Did any of you see the season finale of "Entourage" this year? Best part of the whole thing was Matt Damon's appearance as himself, pushing his children's charity with all the intensity of Jason Bourne trying to shake an answer out of a bad guy.
I like Damon a lot as an actor, and I like that he has reached a place in his career where almost every time out, he's working with a world-class filmmaker, taking chances, following his own personal passions. I think his work in "The Informant!" was great this year, and I've been curious to see how his work with Clint Eastwood would turn out on "Invictus." Greg Ellwood's going to write up of the "Invictus" trailer over at his Awards Campaign blog, which makes sense, since I have no doubt this will turn out to be one of the year's big awards season titles.
It's a shame that Universal pulled "Green Zone" out of play for this year, though. The movie works both as political body blow and unapologetic action film. It marries the sensibilities of both "United 93" and the "Bourne" series, and it seems to me to be the most commercial thing that Greengrass has ever made, even if it is set in Iraq. I can't speak to the finished film, but I can say that "Green Zone" is a perfect role for Matt Damon. He plays a guy who is part of the initial raids on all the sites where weapons of mass destruction are supposedly stored, and he notices that each place they hit, the intelligence they were given does not match the physical evidence they find. Determined to figure out where these reports are coming from, his character steps outside the system and very quickly finds himself in over his head.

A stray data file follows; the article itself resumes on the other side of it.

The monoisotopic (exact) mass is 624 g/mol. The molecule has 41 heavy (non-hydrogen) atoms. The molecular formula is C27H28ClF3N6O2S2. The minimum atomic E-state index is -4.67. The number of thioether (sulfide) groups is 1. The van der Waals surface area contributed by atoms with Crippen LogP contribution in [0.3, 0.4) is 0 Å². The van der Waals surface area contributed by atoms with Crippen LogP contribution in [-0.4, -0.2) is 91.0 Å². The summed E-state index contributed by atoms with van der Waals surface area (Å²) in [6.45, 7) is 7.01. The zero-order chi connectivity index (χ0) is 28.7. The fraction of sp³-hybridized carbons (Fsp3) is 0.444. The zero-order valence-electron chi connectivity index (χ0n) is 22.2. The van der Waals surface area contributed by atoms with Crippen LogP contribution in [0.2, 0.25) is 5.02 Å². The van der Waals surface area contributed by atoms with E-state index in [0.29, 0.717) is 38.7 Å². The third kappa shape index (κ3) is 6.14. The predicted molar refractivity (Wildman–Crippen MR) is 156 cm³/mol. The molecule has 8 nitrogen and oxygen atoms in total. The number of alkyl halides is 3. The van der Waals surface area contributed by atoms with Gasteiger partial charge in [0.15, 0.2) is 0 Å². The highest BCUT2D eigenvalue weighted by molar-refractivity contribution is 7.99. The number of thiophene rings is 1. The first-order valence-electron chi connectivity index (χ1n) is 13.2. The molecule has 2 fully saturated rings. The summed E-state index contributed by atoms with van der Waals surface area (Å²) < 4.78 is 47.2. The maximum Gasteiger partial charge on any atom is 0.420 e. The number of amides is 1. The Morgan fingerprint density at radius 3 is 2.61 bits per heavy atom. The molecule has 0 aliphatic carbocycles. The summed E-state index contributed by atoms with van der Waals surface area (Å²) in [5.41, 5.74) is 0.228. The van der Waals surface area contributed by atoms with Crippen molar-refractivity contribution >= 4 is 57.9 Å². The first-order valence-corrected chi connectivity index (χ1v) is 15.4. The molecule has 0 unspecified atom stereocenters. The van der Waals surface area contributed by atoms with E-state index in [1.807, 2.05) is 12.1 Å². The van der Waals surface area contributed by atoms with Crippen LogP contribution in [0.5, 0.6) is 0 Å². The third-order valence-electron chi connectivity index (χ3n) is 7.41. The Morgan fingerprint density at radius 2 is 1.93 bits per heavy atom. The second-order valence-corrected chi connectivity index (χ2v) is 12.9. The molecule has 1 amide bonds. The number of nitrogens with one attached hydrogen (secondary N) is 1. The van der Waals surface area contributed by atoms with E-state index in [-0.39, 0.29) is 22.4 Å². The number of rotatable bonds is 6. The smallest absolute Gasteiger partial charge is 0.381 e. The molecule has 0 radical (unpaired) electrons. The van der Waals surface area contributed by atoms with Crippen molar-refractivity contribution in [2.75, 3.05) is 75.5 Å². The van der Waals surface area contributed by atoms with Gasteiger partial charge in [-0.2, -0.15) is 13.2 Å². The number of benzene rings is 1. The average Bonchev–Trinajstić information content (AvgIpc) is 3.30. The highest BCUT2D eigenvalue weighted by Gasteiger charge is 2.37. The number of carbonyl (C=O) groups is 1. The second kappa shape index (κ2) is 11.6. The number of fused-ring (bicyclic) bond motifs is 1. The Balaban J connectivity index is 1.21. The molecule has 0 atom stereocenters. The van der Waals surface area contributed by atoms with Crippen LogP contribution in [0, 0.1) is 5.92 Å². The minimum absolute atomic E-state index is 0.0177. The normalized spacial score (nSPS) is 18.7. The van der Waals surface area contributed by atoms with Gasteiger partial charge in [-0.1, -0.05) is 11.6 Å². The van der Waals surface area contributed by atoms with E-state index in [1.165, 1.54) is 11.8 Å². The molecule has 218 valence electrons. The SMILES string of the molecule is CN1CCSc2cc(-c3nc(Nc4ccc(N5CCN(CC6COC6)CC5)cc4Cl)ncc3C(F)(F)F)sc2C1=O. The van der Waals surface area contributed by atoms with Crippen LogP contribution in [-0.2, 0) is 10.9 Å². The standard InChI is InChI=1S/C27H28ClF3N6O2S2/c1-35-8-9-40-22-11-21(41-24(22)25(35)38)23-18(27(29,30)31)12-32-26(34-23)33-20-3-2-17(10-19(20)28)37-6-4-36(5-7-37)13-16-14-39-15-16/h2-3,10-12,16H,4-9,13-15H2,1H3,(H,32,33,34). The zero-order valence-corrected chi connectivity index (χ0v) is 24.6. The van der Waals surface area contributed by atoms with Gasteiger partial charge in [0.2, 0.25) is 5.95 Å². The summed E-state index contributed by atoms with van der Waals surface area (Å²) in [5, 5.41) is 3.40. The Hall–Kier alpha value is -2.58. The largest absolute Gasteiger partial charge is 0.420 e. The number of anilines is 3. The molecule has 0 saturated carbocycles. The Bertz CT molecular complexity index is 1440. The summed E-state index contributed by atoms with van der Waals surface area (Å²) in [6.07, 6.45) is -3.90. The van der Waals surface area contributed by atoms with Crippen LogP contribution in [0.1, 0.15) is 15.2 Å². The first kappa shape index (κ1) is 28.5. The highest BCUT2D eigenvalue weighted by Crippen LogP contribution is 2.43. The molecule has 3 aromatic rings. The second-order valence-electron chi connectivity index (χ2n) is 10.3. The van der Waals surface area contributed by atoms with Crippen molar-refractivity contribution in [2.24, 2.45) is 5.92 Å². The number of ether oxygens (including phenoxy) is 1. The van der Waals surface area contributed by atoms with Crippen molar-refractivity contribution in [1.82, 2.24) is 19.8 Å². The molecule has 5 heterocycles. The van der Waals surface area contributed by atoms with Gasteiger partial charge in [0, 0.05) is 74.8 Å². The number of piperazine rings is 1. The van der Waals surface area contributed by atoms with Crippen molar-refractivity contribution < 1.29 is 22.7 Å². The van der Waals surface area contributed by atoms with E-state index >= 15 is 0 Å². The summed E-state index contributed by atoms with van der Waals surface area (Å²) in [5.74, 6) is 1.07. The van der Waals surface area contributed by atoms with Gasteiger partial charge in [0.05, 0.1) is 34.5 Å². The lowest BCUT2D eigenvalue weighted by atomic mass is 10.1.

I wish the trailer featured at least a hint of Jason Isaacs, who shows up as a black ops captain who butts heads memorably with Damon, and every moment they spend onscreen together is gold. Maybe they're holding that back for the next trailer or even for the film, though.
Whatever the case, the thing that impresses me here is that they are selling you the real movie, not a fake version designed to trick audiences. That happens so often with marketing, especially with movies that are hard to categorize, that I'm used to it, and I sort of expected it here. Hats off to Universal, then, for embracing the peculiar, fish-nor-fowl nature of this film and selling it as what it is: a political thriller with real hardcore action beats built in.
Now the question is will the public bite? We'll find out in March when the film hits theaters.
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